A California Superior Court judge has found that water rates adopted by the Metropolitan Water District of Southern California for the years between 2011 and 2014 violate state and common law.
The final ruling, issued late Thursday, spelled victory for the San Diego County Water Authority, which in 2010 filed suit against MWD claiming the rate structure effectively forced San Diego County ratepayers to subsidize ratepayers in other parts of Southern California.
The Water Authority is the largest user of MWD’s transportation service, and the only MWD member agency that uses pipelines controlled by MWD to transport a large volume of third-party water supplies each year.
“Today’s decision seals our victory in this pivotal phase of the litigation,” Thomas Wornham, chair of the Water Authority’s Board of Directors, said in a release. “There’s still a long road ahead, but such a strong validation of our efforts only enhances our determination to continue this fight on behalf of San Diego County ratepayers."
At issue was the "wheeling rate" making up part of MWD's overall rate structure, and other rate add-ons used by MWD to set rates based on water transportation costs. Superior Court Judge Curtis E.A. Karnow deemed several aspects of MWD's rate-setting mechanism to be illegal.
"Indeed, the record confirms that these rates over-collect from wheelers, because at least a significant portion of these costs are attributable to supply, not transportation," he said.
Karnow determined in his 66-page ruling that the system access rate, system power rate, water stewardship rate and wheeling rate in MWD's 2013-14 rates violate Proposition 26, and that for each year's rates between 2011 and 2014, they violate the California Wheeling statute and common law.
"The Court invalidates each rate for both the 2011-2012 and 2013-2014 rate cycles," Karnow wrote.
California’s Wheeling statute is designed to make publicly owned pipelines available for use by others when there is space available in them, so long as fair compensation is paid. Prop. 26, approved by voters in November 2010, shifted the burden to public agencies to prove they are not charging more than the actual cost of the services they provide.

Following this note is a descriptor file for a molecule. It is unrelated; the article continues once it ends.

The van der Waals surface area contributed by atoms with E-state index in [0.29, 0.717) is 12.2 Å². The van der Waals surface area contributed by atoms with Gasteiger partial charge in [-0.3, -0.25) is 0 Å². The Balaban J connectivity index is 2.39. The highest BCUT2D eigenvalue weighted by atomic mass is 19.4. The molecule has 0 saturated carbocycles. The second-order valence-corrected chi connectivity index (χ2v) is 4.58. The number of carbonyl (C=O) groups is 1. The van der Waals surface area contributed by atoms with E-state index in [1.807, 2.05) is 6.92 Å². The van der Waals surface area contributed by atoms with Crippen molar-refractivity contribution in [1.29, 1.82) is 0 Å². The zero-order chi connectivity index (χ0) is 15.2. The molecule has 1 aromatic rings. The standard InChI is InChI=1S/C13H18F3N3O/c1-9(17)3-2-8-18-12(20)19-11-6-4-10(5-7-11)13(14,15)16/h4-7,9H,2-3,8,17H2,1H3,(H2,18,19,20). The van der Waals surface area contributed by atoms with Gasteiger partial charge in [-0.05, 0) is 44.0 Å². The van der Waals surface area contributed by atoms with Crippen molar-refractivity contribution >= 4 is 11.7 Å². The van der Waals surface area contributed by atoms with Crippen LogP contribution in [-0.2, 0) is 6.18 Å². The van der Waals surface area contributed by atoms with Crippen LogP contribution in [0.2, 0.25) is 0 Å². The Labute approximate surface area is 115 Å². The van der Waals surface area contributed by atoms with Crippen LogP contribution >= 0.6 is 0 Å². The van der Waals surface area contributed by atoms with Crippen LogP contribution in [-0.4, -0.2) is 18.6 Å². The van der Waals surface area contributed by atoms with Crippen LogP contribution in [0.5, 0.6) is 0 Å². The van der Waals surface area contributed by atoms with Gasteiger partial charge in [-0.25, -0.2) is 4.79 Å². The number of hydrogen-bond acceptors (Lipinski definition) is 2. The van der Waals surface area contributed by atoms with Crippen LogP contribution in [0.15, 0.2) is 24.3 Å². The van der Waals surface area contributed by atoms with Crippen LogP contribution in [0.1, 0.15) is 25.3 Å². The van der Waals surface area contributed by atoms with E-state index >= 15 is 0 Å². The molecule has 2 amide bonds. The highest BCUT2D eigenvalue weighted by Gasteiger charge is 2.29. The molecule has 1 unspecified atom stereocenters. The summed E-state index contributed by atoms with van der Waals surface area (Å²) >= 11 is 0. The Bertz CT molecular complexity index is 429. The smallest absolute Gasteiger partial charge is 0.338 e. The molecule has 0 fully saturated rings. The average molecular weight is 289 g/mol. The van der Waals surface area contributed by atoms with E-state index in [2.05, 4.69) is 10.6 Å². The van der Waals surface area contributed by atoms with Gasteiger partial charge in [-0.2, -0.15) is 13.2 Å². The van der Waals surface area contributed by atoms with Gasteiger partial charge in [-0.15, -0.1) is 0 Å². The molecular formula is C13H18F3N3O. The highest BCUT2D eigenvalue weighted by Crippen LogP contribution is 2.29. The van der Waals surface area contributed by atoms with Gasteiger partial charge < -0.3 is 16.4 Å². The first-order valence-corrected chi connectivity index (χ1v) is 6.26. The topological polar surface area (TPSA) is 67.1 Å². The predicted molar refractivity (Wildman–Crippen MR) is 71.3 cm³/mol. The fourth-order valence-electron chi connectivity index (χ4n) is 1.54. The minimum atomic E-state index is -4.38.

The Water Authority said overcharges were the result of MWD changing its rate-setting structure after the Water Authority made agreements years ago to import independent sources of water from the Colorado River using MWD-controlled pipelines.
“We’ve said all along that MWD is not above the law,” Maureen Stapleton, general manager of the Water Authority, said in a statement. “I hope that Met’s board of directors listens to a judge saying the same thing and conducts a real, independent cost-of-service study and sets rates that comply with the law.”
The overall issue isn't settled, though.
The Water Authority on Thursday voted to file a new lawsuit against MWD for rates set earlier this month, which — under the same rate structure that was found illegal by Karnow — set rates for the 2013-2015 rate cycle. Additionally, a second phase of the initial litigation was set in motion by the judge to determine the disposition of tens of millions of dollars in disputed payments the Water Authority has made since 2011.
Karnow set a case management conference for May 16 to schedule the second phase.